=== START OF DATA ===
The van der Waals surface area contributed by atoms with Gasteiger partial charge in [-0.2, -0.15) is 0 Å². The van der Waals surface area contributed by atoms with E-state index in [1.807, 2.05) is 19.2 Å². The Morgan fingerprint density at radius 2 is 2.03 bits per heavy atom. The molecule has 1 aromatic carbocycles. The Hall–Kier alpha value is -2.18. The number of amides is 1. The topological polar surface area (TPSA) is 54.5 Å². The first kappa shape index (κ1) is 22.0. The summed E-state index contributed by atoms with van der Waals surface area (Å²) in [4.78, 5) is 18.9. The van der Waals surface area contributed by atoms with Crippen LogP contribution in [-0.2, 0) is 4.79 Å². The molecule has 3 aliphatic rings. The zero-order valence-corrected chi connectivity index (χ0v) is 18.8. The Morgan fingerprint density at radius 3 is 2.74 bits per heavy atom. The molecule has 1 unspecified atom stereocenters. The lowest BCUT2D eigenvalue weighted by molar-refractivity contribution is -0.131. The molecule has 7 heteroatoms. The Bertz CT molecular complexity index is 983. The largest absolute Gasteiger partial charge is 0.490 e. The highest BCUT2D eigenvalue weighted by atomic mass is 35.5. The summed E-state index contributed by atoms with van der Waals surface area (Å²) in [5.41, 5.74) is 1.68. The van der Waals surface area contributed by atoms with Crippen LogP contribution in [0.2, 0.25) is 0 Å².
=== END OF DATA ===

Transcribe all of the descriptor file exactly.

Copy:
The van der Waals surface area contributed by atoms with Gasteiger partial charge in [-0.2, -0.15) is 0 Å². The van der Waals surface area contributed by atoms with E-state index in [1.807, 2.05) is 19.2 Å². The Morgan fingerprint density at radius 2 is 2.03 bits per heavy atom. The molecule has 1 aromatic carbocycles. The Hall–Kier alpha value is -2.18. The number of amides is 1. The topological polar surface area (TPSA) is 54.5 Å². The first kappa shape index (κ1) is 22.0. The summed E-state index contributed by atoms with van der Waals surface area (Å²) in [4.78, 5) is 18.9. The van der Waals surface area contributed by atoms with Crippen LogP contribution in [-0.2, 0) is 4.79 Å². The molecule has 3 aliphatic rings. The zero-order valence-corrected chi connectivity index (χ0v) is 18.8. The Morgan fingerprint density at radius 3 is 2.74 bits per heavy atom. The molecule has 1 unspecified atom stereocenters. The lowest BCUT2D eigenvalue weighted by molar-refractivity contribution is -0.131. The molecule has 7 heteroatoms. The Bertz CT molecular complexity index is 983. The largest absolute Gasteiger partial charge is 0.490 e. The highest BCUT2D eigenvalue weighted by atomic mass is 35.5. The summed E-state index contributed by atoms with van der Waals surface area (Å²) in [5.41, 5.74) is 1.68. The van der Waals surface area contributed by atoms with Crippen LogP contribution in [0.2, 0.25) is 0 Å².